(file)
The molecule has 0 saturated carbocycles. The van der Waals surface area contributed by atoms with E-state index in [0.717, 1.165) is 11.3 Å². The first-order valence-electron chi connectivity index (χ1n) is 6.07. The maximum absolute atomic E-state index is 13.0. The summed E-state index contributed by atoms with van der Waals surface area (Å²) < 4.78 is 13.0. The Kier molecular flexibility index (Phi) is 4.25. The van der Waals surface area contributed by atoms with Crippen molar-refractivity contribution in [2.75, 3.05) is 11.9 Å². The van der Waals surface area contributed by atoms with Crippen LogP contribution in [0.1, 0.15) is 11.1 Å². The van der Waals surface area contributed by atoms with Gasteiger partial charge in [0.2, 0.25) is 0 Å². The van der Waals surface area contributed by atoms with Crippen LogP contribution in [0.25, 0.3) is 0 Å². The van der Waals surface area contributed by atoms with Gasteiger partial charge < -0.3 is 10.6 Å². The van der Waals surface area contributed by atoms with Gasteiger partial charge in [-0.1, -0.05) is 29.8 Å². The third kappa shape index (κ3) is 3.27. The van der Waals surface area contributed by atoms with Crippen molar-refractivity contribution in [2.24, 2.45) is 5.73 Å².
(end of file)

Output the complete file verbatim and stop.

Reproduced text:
The molecule has 0 saturated carbocycles. The van der Waals surface area contributed by atoms with E-state index in [0.717, 1.165) is 11.3 Å². The first-order valence-electron chi connectivity index (χ1n) is 6.07. The maximum absolute atomic E-state index is 13.0. The summed E-state index contributed by atoms with van der Waals surface area (Å²) < 4.78 is 13.0. The Kier molecular flexibility index (Phi) is 4.25. The van der Waals surface area contributed by atoms with Crippen molar-refractivity contribution in [2.75, 3.05) is 11.9 Å². The van der Waals surface area contributed by atoms with Crippen LogP contribution in [0.1, 0.15) is 11.1 Å². The van der Waals surface area contributed by atoms with Gasteiger partial charge in [0.2, 0.25) is 0 Å². The van der Waals surface area contributed by atoms with Crippen LogP contribution in [0.25, 0.3) is 0 Å². The van der Waals surface area contributed by atoms with Gasteiger partial charge < -0.3 is 10.6 Å². The van der Waals surface area contributed by atoms with Gasteiger partial charge in [-0.1, -0.05) is 29.8 Å². The third kappa shape index (κ3) is 3.27. The van der Waals surface area contributed by atoms with Crippen molar-refractivity contribution in [2.24, 2.45) is 5.73 Å².